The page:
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# What do these shapes have in Common?

## Task

The picture below is called a Venn Diagram. Each circle (A, B, and C) contain shapes that all share at least one characteristic. Some shapes are contained in more than one circle because they share more than one characteristic. For example, shape 3 fits the rule for circles A and B, but not circle C. It lies within circles A and B, but not circle C.

- What are the characteristics shared by shapes within circle A? Within circle B? Within circle C? Double check to make sure that any shapes that have that characteristic are contained within the circle and any shapes that don't lie outside of the circle.

Characteristics of all shapes contained in Circle A:

Characteristics of all shapes contained in Circle B:

Characteristics of all shapes contained in Circle C:

b. Where would you place a rectangle that does not have four sides of the same length? Why?

## IM Commentary

This task asks students to classify shapes based on their properties. The task itself is straightforward, but there are a number of opportunities to present this task in class and push the level of discussion and reasoning. For example, the rule for the bottom circle is that all shapes must have all sides with the same length. Some students will likely conjecture that the rule is either that all shapes must be regular polygons or that all shapes must be equiangular. Either of these would be true except for the rhombus.

Though this would likely extend beyond the scope of 5th grade understanding, it might be interesting to look at the pentagon with the right angle. In the eyes of a 5th grader, it looks as if it might have sides of equal length. They have not yet derived any rules about the sum of interior angles in polygons, but they should be pushed to see that mathematicians cannot make assumptions based on the appearance of shapes. We only know that each of the shapes in the bottom circle is equilateral because the tick marks indicate that the sides are the same length. In that same line of reasoning, we must be careful to specify in part b that the rectangle does not have equal sides. A deep discussion would allow students to construct viable arguments and critique the reasoning of others (MP 3) and attend to precision (MP 6).

Though this task is written to address the 5th grade standards, it can be adapted for the 8th grade geometry standards. A challenge question that extends beyond the scope of the 5th grade standards would be: What kind of shape could go in the center of this Venn Diagram? Be specific about its properties. If there could not be a shape that belongs in the center, justify your reasoning.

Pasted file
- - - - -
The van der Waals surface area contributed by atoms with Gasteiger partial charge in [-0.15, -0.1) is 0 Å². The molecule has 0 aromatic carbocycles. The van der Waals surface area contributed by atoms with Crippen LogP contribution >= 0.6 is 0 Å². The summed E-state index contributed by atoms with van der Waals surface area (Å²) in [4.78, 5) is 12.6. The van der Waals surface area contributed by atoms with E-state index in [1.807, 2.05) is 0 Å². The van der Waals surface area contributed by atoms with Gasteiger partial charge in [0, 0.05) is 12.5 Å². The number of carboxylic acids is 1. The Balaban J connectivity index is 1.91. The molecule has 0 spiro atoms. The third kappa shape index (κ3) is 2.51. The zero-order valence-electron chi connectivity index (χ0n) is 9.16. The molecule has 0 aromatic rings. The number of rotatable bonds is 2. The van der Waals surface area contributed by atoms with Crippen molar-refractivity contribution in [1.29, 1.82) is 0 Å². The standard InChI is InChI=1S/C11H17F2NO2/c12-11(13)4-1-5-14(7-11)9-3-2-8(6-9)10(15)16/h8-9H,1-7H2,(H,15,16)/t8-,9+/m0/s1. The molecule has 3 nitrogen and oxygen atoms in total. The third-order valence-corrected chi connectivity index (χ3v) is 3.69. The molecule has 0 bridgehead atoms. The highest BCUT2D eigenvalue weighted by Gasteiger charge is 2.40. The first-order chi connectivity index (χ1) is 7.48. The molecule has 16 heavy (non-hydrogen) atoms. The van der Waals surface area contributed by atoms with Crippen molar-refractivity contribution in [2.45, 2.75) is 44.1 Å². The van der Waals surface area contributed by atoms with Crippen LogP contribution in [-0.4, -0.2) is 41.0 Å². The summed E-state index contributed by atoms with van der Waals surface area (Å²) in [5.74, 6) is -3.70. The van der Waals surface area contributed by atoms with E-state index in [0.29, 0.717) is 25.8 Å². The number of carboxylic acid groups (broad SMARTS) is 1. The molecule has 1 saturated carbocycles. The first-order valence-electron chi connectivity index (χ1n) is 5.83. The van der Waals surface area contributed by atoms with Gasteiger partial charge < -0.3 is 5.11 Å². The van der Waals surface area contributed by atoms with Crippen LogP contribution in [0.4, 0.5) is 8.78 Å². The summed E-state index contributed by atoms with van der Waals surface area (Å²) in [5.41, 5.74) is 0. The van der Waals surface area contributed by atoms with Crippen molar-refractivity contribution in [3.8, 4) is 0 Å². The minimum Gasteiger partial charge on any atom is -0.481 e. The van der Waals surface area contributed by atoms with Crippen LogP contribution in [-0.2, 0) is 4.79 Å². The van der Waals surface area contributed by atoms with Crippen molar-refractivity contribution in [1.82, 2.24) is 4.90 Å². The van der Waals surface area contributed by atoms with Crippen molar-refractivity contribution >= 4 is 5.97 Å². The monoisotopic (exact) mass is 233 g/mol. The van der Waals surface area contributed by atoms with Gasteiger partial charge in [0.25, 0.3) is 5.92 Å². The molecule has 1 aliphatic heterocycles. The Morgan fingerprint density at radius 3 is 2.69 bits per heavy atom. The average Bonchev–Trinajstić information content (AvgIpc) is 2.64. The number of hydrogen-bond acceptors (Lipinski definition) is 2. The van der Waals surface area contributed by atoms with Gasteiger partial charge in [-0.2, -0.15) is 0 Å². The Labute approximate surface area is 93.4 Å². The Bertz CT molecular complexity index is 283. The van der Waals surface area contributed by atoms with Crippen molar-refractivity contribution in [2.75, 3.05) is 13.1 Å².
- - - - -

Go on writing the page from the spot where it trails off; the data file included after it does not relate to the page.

## Solution

- All shapes in circle A are triangles. All shapes in circle B have a right angle. All shapes in circle C have equal side-lengths.
- The rectangle without 4 equal side lengths must be placed in the circle for shapes with right angles. Since it does not have 4 sides with equal length and is not a triangle, it must not be in the overlapping section of other circles.

## What do these shapes have in Common?

The picture below is called a Venn Diagram. Each circle (A, B, and C) contain shapes that all share at least one characteristic. Some shapes are contained in more than one circle because they share more than one characteristic. For example, shape 3 fits the rule for circles A and B, but not circle C. It lies within circles A and B, but not circle C.

- What are the characteristics shared by shapes within circle A? Within circle B? Within circle C? Double check to make sure that any shapes that have that characteristic are contained within the circle and any shapes that don't lie outside of the circle.

Characteristics of all shapes contained in Circle A:

Characteristics of all shapes contained in Circle B:

Characteristics of all shapes contained in Circle C:

b. Where would you place a rectangle that does not have four sides of the same length? Why?

## Comments

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